Maine Roads - I-95




Before I even get to Maine, this relic shield is in the state's closest relative, Massachusetts. (They were a single state in the early days of the Republic.)


Click to drive north across the Piscataqua River Bridge from NH into Maine.


Entering Maine in 1976, courtesy Michael Summa. Maine's traditional font still graces the MILE and EXIT numbers (that was an experiment shared by Rhode Island, among other states, but RI has eliminated the last traces of the dual system along I-295 (click and you'll still see them). Michael Summa says this font is LeHay. All I know is, you can't order it for your highway signs anymore.


The Piscataqua River Bridge, I-95's crossing from New Hampshire, seen from US 1.


This sign suggest the Coastal Route is an alternative to I-95, the Maine Turnpike and the implied Inland Route. Believe me, not only is the Coastal Route much longer and slower, but it manages to be even less scenic despite the fact that it hugs the ocean. Courtesy Doug Kerr.

Notice that Maine puts state names into Interstate shields as we head SB:


I-95 used to run along a small part of the Maine Turnpike (most of it was I-495). Now the entire Turnpike is I-95 in a fit of thoughtfulness by MaineDOT. Notice the old tollbooth overhead; it exists in both directions over the middle lane.


There used to be two Exit 2's on I-95, this one for By-Pass 1 and one on the ME Turnpike. But now the Turnpike uses mileage-based and not sequential numbering, so there is no more Exit 2. There still is duplication of other numbers, though.


A typical Maine Turnpike shield, except I don't think most of them have travel condition information phone numbers in their lower halves. Courtesy HNTB Corp.


Here are some more typical shields you'll see along Maine Turnpike. Half of them are too wide, but all have the state name. Also, it seems that all of the shields were replaced without the banners on top, so the SOUTHs are in the old LeHay font. In the second photo, one of the 10-mile markers is visible in the background, with the added little I-95 and Turnpike shields. If the ME Turnpike Authority is going to post reassurance shields right next to the milemarker, why bother putting up the mini-shields?


As I noted, the Turnpike renumbered its exits, quite obvious on these NB signs. It's also obvious that some work was done to make the right sign metric (metrify?), although not very gracefully and far away from standards. It's done because a lot of Atlantic Canadians use the Turnpike to vacation in New England.


More older and renumbered exit signs, more ugly metrification (metrifaction?). Exit 52 is the Falmouth Spur, now secret I-495, but formerly the I-95 mainline. Until the 2000's, I-95 followed the free alternative down to Portland and I-495 was on the Turnpike. Maine decided that it was missing out on revenue by having through traffic following their favorite route on the free road and so made the switch. I-295 was the big winner, gaining the mileage all the way up from Portland. I-495 was the big loser, becoming this unsigned connection from I-95 to 295 on the north side of Portland. Keeping I-495 unsigned may discourage people from trying to follow the old route.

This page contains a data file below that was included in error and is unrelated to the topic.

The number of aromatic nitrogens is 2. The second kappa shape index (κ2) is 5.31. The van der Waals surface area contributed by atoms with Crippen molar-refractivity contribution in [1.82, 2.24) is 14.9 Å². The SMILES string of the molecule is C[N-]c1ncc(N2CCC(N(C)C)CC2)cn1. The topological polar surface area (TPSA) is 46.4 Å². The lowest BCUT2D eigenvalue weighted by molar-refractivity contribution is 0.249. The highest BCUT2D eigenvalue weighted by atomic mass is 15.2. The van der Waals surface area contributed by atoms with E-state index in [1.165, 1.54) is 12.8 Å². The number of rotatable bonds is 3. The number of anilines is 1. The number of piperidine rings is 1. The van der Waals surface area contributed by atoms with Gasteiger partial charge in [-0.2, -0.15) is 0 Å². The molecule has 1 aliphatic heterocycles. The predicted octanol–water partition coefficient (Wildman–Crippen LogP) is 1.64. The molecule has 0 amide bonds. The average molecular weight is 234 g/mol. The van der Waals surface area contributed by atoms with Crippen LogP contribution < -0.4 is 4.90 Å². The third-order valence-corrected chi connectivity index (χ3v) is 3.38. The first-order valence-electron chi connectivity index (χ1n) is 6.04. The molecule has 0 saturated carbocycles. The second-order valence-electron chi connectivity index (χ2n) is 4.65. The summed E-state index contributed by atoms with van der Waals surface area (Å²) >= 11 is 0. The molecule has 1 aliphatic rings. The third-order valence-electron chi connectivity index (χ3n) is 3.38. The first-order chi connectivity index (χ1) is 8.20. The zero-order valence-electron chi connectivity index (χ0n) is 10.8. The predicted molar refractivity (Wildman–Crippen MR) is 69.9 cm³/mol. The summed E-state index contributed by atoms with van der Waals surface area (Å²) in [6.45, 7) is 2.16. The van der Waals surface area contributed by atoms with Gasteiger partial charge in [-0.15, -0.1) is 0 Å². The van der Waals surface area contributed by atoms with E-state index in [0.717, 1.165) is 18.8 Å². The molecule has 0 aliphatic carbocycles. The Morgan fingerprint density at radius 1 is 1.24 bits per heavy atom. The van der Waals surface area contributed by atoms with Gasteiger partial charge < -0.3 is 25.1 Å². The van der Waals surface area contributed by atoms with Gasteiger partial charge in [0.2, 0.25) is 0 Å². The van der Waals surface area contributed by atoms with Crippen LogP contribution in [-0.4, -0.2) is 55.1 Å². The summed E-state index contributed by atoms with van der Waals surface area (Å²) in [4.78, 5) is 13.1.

SB in Sabattus at Furbush Rd. overpass reconstruction.


Exit 102 is now NB-off/SB-on only, but although it's not too clear from these SB photos, it used to be a full trumpet interchange. What happened? I-295 happened, just to the north at Exit 103.


SB near Augusta up to the Maine Turnpike. Almost every Interstate shield in the state has the state name, which is good. Tiny exit numbers, the wrong font on the "Next Exit" sign, and US shields with black backgrounds on highway signs are bad. Using the French "Sortie" without the English "Exit" is just weird, especially since, as I said above, a good percentage of the Canadians on this road are from the Atlantic provinces, which speak mostly English. The Exit 103 signs are quite strange; the first one is Massachusetts-style with the exit tab part of the sign, while the next one uses clearly different fonts for "1 MILE" and "1.6 km," and both have different shield sizes.


More northerly SB photos near Bangor. On the BGS, it looks like a regular-size ME 15 shield belongs on top instead of these two afterthoughts. You then see CT 15 on I-95, but for as many miles as they're parallel, you never see those routes together in Connecticut itself.


Mt. Katahdin, meaning "The Greatest Mountain" and aptly so, for it's the highest in the state. It's also the end of the Appalachian Trail. So since this is a SB photo, I'm north of the Appalachians. No one lives up here, so for administrative purposes, counties are divided into Ranges (the R) and then Towns (the T). One imagines the towns would have interesting slogans to attract tourism. "Welcome to scenic T2-R8, home of R2-D2?"


At the northernmost tourist information center east of the Great Lakes (technically on US 1), Maine celebrates a joke at its own expense. There are several Interstates in Maine, but all of them are branches of I-95. Because I-92 and I-98 have never gotten started, it's likely to remain that way. So celebrate I-95 with MaineDOT.


Leaving the information center.


Starting the way I began, in 1976 with Michael Summa's photos. One is approaching the border, the other is heading back into the U.S. The Maine Turnpike didn't appear to use button copy, but MaineDOT sure did. Notice that I-95 is still only two lanes - this is one of the lowest-volume Interstate sections in the United States, so it was a low priority to dualize the carriageway.

Follow I-95 into New Hampshire
Exit 1 to ME 103
Exit 2 to By-Pass US 1
Exit 2, 22, 45, or 52 to US 1
Exit 44, 52, or 103 to I-295
Exit 103 to ME 9
Exit 109 to US 202
Exit 109 to ME 11
Exit 109 to ME 17
Exit 133 to US 201
The Maine Turnpike on Steve Anderson's bostonroads.com
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